Is Kentucky A Bad Omen For Donald Trump? Analysis by Chris Cillizza

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(CNN) – Kentucky Gov. Matt Bevin isn’t a near-certain loser in Tuesday’s election because of Donald Trump. But the President, despite his best efforts, couldn’t save the GOP incumbent, either.
That Bevin is 5,000 votes short of state Attorney General Andy Beshear (D) with virtually all the votes counted in Kentucky — Beshear has claimed victory — is, primarily Bevin’s fault. He spent his first term picking all sorts of dumb fights — with public school teachers, with his own party — that left him as one of the most unpopular governors in the country. Bevin’s problems were compounded by Beshear’s profile as the state’s top cop with a golden last name (his father, Steve, spent eight years in the governor’s mansion amassing a largely moderate record).
But to write off this race — and its result — as having nothing at all to do with Trump, and the broader rhetorical and stylistic approach to politics that we can call “Trumpism,” is also a mistake.
After all, the President was in Kentucky the day before Tuesday’s election. And he said this to Bevin: “If you lose, they’re going to say Trump suffered the greatest defeat in the history of the world. This was the greatest. You can’t let that happen to me!”
Then there is the fact that Bevin, beginning this summer, sought to turn the race into a national referendum on Trump and the broader fight over impeachment playing out in the nation’s capital. He would regularly pledge at campaign rallies that he stood strong with Trump and Vice President Mike Pence while Beshear did not and would not. (Beshear tried to make the race about local issues, largely avoiding associations to his national party.)
Even in his (re)selling of himself to voters, Bevin sought to play up his Trump ties. As the Louisville Courier Journal’s Phillip M. Bailey noted on Tuesday, Bevin cast himself on the campaign trail as Trump-before-Trump: An outsider businessman who roiled the political elites (in both parties) and broke some things in order to get stuff done.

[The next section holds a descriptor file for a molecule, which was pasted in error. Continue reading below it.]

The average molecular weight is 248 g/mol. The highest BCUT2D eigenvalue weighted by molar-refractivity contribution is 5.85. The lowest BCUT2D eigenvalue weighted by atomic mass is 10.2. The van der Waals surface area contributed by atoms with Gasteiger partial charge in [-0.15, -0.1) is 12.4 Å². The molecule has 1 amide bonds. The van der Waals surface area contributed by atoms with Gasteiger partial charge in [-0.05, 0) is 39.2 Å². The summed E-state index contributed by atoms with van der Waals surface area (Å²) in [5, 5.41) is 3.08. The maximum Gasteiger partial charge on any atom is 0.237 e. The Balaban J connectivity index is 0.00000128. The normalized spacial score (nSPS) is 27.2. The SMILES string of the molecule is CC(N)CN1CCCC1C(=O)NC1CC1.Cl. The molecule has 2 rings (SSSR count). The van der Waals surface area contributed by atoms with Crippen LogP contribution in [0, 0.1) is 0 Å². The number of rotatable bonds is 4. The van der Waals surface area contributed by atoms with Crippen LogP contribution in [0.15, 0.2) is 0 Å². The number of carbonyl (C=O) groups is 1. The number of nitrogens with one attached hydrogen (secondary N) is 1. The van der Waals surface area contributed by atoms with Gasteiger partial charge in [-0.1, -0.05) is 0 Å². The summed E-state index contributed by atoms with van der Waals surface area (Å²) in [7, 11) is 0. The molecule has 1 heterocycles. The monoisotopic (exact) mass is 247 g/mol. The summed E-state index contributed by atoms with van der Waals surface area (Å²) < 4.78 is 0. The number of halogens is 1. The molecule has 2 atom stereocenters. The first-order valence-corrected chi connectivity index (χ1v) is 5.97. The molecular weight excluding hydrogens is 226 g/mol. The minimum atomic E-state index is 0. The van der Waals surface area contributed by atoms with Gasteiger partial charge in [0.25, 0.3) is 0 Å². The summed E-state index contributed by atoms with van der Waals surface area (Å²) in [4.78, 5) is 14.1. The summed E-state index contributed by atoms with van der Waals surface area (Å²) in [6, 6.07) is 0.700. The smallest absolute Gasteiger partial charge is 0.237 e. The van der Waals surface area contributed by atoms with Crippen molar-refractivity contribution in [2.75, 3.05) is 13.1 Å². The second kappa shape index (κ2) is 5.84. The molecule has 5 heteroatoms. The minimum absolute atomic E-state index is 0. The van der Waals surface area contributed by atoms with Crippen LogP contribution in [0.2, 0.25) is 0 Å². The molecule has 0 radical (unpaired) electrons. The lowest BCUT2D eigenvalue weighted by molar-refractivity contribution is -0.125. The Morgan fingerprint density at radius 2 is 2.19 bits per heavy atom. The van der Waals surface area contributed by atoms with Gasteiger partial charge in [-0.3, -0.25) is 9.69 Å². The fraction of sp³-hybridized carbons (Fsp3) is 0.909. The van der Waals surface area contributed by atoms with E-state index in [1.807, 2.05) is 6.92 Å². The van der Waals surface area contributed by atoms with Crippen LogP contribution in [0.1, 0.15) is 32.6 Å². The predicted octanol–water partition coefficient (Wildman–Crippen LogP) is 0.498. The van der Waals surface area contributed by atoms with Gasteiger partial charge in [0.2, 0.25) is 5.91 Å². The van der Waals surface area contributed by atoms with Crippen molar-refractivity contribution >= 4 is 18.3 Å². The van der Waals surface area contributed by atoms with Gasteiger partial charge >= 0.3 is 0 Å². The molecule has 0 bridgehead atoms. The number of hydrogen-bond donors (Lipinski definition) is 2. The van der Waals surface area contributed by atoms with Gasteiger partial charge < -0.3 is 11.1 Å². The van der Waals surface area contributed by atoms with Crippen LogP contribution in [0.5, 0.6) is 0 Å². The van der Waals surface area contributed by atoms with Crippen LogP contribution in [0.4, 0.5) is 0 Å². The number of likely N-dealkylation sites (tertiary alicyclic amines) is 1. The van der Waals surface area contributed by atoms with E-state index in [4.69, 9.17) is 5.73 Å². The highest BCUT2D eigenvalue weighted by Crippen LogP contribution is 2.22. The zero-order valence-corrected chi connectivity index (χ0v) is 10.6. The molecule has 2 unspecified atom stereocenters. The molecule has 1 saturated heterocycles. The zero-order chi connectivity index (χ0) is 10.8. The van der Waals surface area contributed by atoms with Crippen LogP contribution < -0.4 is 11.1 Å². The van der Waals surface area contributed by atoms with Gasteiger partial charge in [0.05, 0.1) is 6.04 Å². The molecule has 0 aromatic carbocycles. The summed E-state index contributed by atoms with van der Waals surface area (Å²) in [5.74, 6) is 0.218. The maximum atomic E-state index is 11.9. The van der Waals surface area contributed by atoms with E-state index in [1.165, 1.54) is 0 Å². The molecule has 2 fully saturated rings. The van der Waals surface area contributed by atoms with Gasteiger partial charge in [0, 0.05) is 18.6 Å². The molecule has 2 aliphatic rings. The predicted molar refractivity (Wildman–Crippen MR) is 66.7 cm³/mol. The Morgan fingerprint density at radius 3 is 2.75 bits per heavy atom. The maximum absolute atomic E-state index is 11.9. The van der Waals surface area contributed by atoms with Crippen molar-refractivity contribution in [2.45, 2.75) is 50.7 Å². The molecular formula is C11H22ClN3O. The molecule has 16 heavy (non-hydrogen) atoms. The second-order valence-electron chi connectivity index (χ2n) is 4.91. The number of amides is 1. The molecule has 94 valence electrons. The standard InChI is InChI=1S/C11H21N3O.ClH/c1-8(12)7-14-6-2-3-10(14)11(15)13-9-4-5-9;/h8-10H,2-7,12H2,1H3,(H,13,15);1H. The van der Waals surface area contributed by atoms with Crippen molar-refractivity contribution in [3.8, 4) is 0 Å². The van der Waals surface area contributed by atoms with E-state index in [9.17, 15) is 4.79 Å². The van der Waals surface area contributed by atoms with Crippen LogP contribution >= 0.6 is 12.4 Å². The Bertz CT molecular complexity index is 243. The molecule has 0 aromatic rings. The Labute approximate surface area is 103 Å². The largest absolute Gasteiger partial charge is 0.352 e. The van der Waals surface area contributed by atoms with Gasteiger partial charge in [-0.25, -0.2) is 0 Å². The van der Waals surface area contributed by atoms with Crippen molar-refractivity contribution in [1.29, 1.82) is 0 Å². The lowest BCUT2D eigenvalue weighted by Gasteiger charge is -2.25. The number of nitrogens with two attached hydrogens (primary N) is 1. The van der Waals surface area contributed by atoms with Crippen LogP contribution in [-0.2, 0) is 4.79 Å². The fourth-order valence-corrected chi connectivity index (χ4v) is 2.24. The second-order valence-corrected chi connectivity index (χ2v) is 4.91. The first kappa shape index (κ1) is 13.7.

So, no, Trump wasn’t on the ballot. But there was a whole lot of Trump (and Trump talk and ties) in the governor’s race in its final days. And yet, Bevin still lost.
Why? A few reasons:
1) Trump isn’t a cure-all: There’s no doubt that Trump helps rally a certain element within the GOP base — rural, white and male voters predominantly. And while Bevin wasn’t down 15 points in the race’s final days — as Trump claimed on Twitter in the wake of the likely loss — the incumbent had struggled throughout the campaign and was, at best, a 50-50 bet going into Election Day on Tuesday.
2) Trump rallies the opposition: Turnout in urban areas and the most progressive parts of the state soared on Tuesday, thanks in no small part to the President’s presence in the state on Monday. Liberals loathe Trump, and the President being plastered all over the local news in the final 24 hours of the race reminded those sorts of voters what was at stake on Tuesday.
3) Bevin is no Trump: Trump is an entertainer, with a type of wit, humor and real charisma. Bevin, well, isn’t. Where Trump comes across to his supporters as a hugely successful businessman who can and will tell anyone in the country (or the world!) exactly what he thinks of them, Bevin reads more humorless scold. Trump without the personality isn’t a winner.
Given all of that, making the leap from a Bevin loss to a Trump loss is a mistake. Trump, for better and worse, is a solitary and unique figure. There really just isn’t anyone else like him.
But there’s a lot of room between “Bevin didn’t lose because of Trump” and “what happened on Tuesday night had nothing to do with Trump and means nothing for 2020.” Combine the results in the Kentucky governor’s race with the new Democratic majorities in the state House and Senate won Tuesday in Virginia — thanks to surging turnout for Democrats in suburban seats — and you see much of what we saw in the 2018 midterms: A hugely revved up Democratic base and a damaged GOP brand in the suburbs. Both of those trends will matter, potentially hugely, as Trump tries to get reelected in 2020.
Donald Trump couldn’t save Matt Bevin on Tuesday night. It remains to be seen whether he can save himself next November.

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